Stacy Jones:
Right.

Matthew Hunt:
So another platform would be YouTube. That’s a little bit more evergreen, particularly because it’s really actually a search engine. So it’s a great place that if you are great with optimizing your content, it can compound over time as you create more of it. It doesn’t disappear as easily as it does in TikTok or Instagram or Facebook or LinkedIn. So that one’s a very powerful platform. And then the other one that probably gets a ton of organic reach right now is obviously TikTok. But eventually that will change too. It’ll follow the same path as every other social media website has taken.

Stacy Jones:
It’s like they have a road that plan for themselves, somehow, of success.

Matthew Hunt:
And it’s just that the formula is this, is once there’s more content than there are eyeballs, it will switch from pay to play. And that just means there’s more noise, more people on the platform. However, you have to remember if there’s not enough content and there’s more eyeballs, then they’re going to keep it where you keep getting reach on your content because they need you at that point. Afterwards, they-

Stacy Jones:
Like Clubhouse right now.

Matthew Hunt:
Yeah. Like Clubhouse. Exactly. So that’s another one. I mean, Clubhouse was a very copyable feature, so you can already see it being pulled into Twitter, being debated right now on LinkedIn. And so we’ll see how clubhouse does, but my guess is it’s not going to take off-

Stacy Jones:
Last for long?

Matthew Hunt:
Yeah. It’s not going to survive. And it didn’t have the foundation to begin with. It’s just like Instagram being able to… They were worried about TikTok, but then they just threw on Instagram Seels and YouTube has got YouTube shorts. They’re doing the same thing. So if already have the network, they can often adopt the feature. The only difference is that it’s a demographic thing, that it’s not cool to… I’ve got kids and my 14 year old would never be on LinkedIn. Right? He’s going to be on TikTok. Right? For now/ eventually as we all get older, a platform like LinkedIn starts to become pretty darn important once you start caring about your career.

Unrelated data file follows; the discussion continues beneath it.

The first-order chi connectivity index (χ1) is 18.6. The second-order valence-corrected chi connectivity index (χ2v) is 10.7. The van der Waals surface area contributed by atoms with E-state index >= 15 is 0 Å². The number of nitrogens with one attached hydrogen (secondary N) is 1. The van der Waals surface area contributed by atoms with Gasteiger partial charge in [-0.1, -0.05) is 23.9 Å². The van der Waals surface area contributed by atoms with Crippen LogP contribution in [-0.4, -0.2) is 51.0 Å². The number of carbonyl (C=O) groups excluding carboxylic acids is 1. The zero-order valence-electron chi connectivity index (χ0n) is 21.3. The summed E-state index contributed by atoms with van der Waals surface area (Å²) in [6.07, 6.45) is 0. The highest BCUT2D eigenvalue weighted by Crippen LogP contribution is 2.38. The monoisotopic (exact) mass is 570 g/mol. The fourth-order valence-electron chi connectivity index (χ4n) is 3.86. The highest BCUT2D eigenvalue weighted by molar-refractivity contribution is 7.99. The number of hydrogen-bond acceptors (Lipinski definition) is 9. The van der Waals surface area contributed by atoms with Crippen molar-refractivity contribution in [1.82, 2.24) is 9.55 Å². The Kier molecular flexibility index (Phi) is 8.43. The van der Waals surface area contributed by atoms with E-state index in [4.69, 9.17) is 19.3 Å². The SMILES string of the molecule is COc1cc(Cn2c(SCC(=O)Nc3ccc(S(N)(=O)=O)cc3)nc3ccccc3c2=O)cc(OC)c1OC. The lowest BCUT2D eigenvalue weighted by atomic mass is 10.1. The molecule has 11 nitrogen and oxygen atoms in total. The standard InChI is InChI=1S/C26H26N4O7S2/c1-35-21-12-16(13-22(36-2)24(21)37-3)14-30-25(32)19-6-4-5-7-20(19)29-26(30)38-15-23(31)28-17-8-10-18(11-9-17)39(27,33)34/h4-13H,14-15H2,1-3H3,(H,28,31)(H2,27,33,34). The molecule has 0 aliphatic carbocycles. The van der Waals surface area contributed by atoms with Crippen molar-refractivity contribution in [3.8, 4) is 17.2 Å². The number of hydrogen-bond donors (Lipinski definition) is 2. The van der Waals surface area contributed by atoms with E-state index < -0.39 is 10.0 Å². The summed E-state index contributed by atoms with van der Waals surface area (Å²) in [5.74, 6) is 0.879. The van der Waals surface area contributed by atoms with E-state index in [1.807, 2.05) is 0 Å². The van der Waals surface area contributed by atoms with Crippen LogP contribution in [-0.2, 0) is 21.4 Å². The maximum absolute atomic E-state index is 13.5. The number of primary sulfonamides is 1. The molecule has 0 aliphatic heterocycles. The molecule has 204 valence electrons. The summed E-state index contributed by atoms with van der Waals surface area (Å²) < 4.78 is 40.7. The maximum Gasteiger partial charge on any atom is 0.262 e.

Stacy Jones:
Yes. Yes. And [crosstalk 00:08:52]-

Matthew Hunt:
At 14, you don’t care about a career. Right?

Stacy Jones:
Right. Not really. You’re looking at connecting and having fun, not necessarily networking. Although, connecting and having fun… Yeah. There’s some crossovers.

Matthew Hunt:
Yeah. Yeah. There’s a big part of that too. And there’s some incredibly amazing young individuals who are very business savvy. And I would say that this new generation is definitely a generation of entrepreneurs. They’re resourceful. They don’t really believe on working for anyone. I’d say they’re sort of that self-employed entrepreneur. They realize they’re getting many contracts, they’re very comfortable with it. They’re digital nomads from day one. My kids, they can figure anything out on their own because they’ve just grown up being able to do it. And so it’s pretty cool to see. I’m really curious to see what Gen Z ends up doing in the next 10, 20 years. It should be really interesting. Very interesting generation.

Stacy Jones:
Yes. It really should. So when we were first talking and I was saying, “Okay, so our team wrote up a bio and I was reading excerpts of it for you,” and I touched on the lead generation. You said, “Wait, wait, wait. We don’t do lead generation. We do demand generation.” What is the difference between lead and demand generation?

Matthew Hunt:
Yeah, it’s a great question. So as you start to get a little older and a little more mature and a little bit more experience with this, you start coming back to the fundamentals of advertising and the fundamentals of universal laws. So when you focus on leads and sales, that’s a byproduct of something else at the end of the day. But if you only focus on leads and sales, you’re usually going to end up having a false start or leading with the wrong objective because it’s about me. Me, me, me, me, me, me, me. Right? And your prospects or your ideal customers and clients don’t care about you. They care about themselves. We all tune into our favorite radio station, which is WIFM, which, it stands for, “what’s in it for me?” So that’s a universal law. Okay?